Sinigang is a common dish for Filipinos. It is a soup characterized by its sour flavor. Different fruits can be used as souring agent such as tamarind (which is the most common), guava, green mango, kamias or bilimbi and santol. Back home, my most favorite fruit ingredient for sinigang is kamias or bilimbi, next is tamarind. We have a kamias tree in the backyard that bears fruits abundantly when in season. I hope it is still alive up to this day. That’s one of the things I would check when we go home this December for vacation.
Nowadays, powdered soup base or cubes have become popular in place of the natural fruits, especially for OFWs like us. They are commonly known as sinigang mix and are made of tamarind or guava. The tamarind powdered soup base is what I used for my sinigang na tilapia recipe. I usually like my sinigang to be really sour. Fortunately, hubby likes the same and so I used the whole sinigang mix pack.
It is best to add an assortment of vegetables to sinigang. I used pechay and banana blossom for this recipe. I learned from my mother that the banana blossom will make the soup white in color. Just be careful on the timing of slicing the banana blossom. I suggest slicing it seconds before it is added in the stew. Slicing it early will darken the color of the banana blossom.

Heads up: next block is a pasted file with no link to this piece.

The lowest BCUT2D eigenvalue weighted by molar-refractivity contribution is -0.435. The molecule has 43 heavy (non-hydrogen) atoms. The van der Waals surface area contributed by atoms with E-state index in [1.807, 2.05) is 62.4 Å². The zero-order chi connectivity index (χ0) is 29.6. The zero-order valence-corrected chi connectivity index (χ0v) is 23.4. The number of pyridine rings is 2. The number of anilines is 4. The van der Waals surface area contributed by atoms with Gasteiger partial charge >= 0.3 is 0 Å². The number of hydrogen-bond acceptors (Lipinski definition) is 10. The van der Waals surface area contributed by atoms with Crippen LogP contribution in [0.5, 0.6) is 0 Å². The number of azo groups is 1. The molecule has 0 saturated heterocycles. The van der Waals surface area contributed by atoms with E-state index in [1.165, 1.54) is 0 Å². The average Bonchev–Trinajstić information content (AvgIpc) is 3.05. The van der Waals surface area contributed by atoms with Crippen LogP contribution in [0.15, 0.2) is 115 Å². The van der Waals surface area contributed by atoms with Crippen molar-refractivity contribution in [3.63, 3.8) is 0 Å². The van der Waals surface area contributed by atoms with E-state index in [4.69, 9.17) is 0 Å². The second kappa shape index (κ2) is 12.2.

Sinigang na Tilapia
Here’s my recipe for the Sinigang na Tilapia:
2 pcs whole tilapia fish
1 bunch pechay
1 pc banana blossom, sliced to ½ inch thick, remove tough petals
2 pcs tomatoes, quartered
1 thumb-sized ginger, sliced thinly
1 onion, sliced
2 pcs banana chili
1 pack sinigang mix (use only half if you prefer less sour soup)
2 cups water
Bring to boil 2 cups of water. Add tomatoes and onion. Simmer until the tomatoes and onions are tender. Add sinigang mix and ginger. Cook until sinigang mix has completely dissolved. Add tilapia and vegetable ingredients. Season with salt. Cook until tilapia is done. Adjust the seasoning according to your taste.